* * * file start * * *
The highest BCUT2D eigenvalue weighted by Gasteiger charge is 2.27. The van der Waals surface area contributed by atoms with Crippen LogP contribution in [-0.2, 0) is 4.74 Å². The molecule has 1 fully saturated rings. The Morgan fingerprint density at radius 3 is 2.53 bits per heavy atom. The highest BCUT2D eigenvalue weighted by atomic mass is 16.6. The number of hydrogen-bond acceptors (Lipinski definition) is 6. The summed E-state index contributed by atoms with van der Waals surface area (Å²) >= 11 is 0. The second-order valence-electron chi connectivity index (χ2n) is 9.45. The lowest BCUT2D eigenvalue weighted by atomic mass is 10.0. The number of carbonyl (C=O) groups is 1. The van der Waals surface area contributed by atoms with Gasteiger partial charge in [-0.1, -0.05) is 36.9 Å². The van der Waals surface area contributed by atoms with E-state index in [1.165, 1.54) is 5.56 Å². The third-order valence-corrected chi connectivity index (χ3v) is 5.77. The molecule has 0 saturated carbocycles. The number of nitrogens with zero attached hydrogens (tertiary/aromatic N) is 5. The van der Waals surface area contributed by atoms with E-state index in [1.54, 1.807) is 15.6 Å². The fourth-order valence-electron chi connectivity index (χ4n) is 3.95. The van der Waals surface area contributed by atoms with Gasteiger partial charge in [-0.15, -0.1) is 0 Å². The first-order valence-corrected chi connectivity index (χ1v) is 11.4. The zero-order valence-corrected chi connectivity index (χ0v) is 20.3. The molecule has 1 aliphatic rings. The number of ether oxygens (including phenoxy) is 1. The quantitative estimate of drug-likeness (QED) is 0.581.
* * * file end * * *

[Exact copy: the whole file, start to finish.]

The highest BCUT2D eigenvalue weighted by Gasteiger charge is 2.27. The van der Waals surface area contributed by atoms with Crippen LogP contribution in [-0.2, 0) is 4.74 Å². The molecule has 1 fully saturated rings. The Morgan fingerprint density at radius 3 is 2.53 bits per heavy atom. The highest BCUT2D eigenvalue weighted by atomic mass is 16.6. The number of hydrogen-bond acceptors (Lipinski definition) is 6. The summed E-state index contributed by atoms with van der Waals surface area (Å²) >= 11 is 0. The second-order valence-electron chi connectivity index (χ2n) is 9.45. The lowest BCUT2D eigenvalue weighted by atomic mass is 10.0. The number of carbonyl (C=O) groups is 1. The van der Waals surface area contributed by atoms with Gasteiger partial charge in [-0.1, -0.05) is 36.9 Å². The van der Waals surface area contributed by atoms with E-state index in [1.165, 1.54) is 5.56 Å². The third-order valence-corrected chi connectivity index (χ3v) is 5.77. The molecule has 0 saturated carbocycles. The number of nitrogens with zero attached hydrogens (tertiary/aromatic N) is 5. The van der Waals surface area contributed by atoms with E-state index in [1.54, 1.807) is 15.6 Å². The fourth-order valence-electron chi connectivity index (χ4n) is 3.95. The van der Waals surface area contributed by atoms with Gasteiger partial charge in [-0.15, -0.1) is 0 Å². The first-order valence-corrected chi connectivity index (χ1v) is 11.4. The zero-order valence-corrected chi connectivity index (χ0v) is 20.3. The molecule has 1 aliphatic rings. The number of ether oxygens (including phenoxy) is 1. The quantitative estimate of drug-likeness (QED) is 0.581.